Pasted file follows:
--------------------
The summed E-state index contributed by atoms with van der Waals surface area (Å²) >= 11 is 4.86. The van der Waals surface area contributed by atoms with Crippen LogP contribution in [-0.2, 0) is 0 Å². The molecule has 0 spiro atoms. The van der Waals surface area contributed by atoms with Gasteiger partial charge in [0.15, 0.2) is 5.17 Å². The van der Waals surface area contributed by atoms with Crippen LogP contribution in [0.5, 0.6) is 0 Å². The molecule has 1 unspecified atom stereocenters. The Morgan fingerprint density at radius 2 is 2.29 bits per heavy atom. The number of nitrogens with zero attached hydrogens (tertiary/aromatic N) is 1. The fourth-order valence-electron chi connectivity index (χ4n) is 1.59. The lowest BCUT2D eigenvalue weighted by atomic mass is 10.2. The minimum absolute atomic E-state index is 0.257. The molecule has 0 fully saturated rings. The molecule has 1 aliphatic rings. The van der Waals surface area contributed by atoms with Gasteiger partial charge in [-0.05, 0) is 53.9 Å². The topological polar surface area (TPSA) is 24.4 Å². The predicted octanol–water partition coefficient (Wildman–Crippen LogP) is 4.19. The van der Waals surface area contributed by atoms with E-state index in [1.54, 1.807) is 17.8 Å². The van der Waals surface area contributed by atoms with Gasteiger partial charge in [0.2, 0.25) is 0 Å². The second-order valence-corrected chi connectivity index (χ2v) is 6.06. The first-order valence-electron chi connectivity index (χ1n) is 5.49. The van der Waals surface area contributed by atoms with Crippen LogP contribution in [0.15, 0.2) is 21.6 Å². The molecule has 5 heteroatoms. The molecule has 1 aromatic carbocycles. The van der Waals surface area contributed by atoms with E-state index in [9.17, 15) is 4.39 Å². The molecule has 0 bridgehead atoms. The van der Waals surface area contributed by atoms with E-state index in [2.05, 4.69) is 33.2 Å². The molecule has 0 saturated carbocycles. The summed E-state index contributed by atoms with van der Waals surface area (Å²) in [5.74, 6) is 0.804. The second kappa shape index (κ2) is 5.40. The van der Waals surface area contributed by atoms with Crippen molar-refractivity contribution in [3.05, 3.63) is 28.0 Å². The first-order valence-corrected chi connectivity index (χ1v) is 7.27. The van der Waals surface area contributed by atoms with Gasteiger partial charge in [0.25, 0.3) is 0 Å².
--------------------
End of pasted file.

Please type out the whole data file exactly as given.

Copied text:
The summed E-state index contributed by atoms with van der Waals surface area (Å²) >= 11 is 4.86. The van der Waals surface area contributed by atoms with Crippen LogP contribution in [-0.2, 0) is 0 Å². The molecule has 0 spiro atoms. The van der Waals surface area contributed by atoms with Gasteiger partial charge in [0.15, 0.2) is 5.17 Å². The van der Waals surface area contributed by atoms with Crippen LogP contribution in [0.5, 0.6) is 0 Å². The molecule has 1 unspecified atom stereocenters. The Morgan fingerprint density at radius 2 is 2.29 bits per heavy atom. The number of nitrogens with zero attached hydrogens (tertiary/aromatic N) is 1. The fourth-order valence-electron chi connectivity index (χ4n) is 1.59. The lowest BCUT2D eigenvalue weighted by atomic mass is 10.2. The minimum absolute atomic E-state index is 0.257. The molecule has 0 fully saturated rings. The molecule has 1 aliphatic rings. The van der Waals surface area contributed by atoms with Gasteiger partial charge in [-0.05, 0) is 53.9 Å². The topological polar surface area (TPSA) is 24.4 Å². The predicted octanol–water partition coefficient (Wildman–Crippen LogP) is 4.19. The van der Waals surface area contributed by atoms with E-state index in [1.54, 1.807) is 17.8 Å². The van der Waals surface area contributed by atoms with Gasteiger partial charge in [0.2, 0.25) is 0 Å². The second-order valence-corrected chi connectivity index (χ2v) is 6.06. The first-order valence-electron chi connectivity index (χ1n) is 5.49. The van der Waals surface area contributed by atoms with Crippen LogP contribution in [0.15, 0.2) is 21.6 Å². The molecule has 5 heteroatoms. The molecule has 1 aromatic carbocycles. The van der Waals surface area contributed by atoms with E-state index in [9.17, 15) is 4.39 Å². The molecule has 0 bridgehead atoms. The van der Waals surface area contributed by atoms with E-state index in [2.05, 4.69) is 33.2 Å². The molecule has 0 saturated carbocycles. The summed E-state index contributed by atoms with van der Waals surface area (Å²) in [5.74, 6) is 0.804. The second kappa shape index (κ2) is 5.40. The van der Waals surface area contributed by atoms with Crippen molar-refractivity contribution in [3.05, 3.63) is 28.0 Å². The first-order valence-corrected chi connectivity index (χ1v) is 7.27. The van der Waals surface area contributed by atoms with Gasteiger partial charge in [0.25, 0.3) is 0 Å².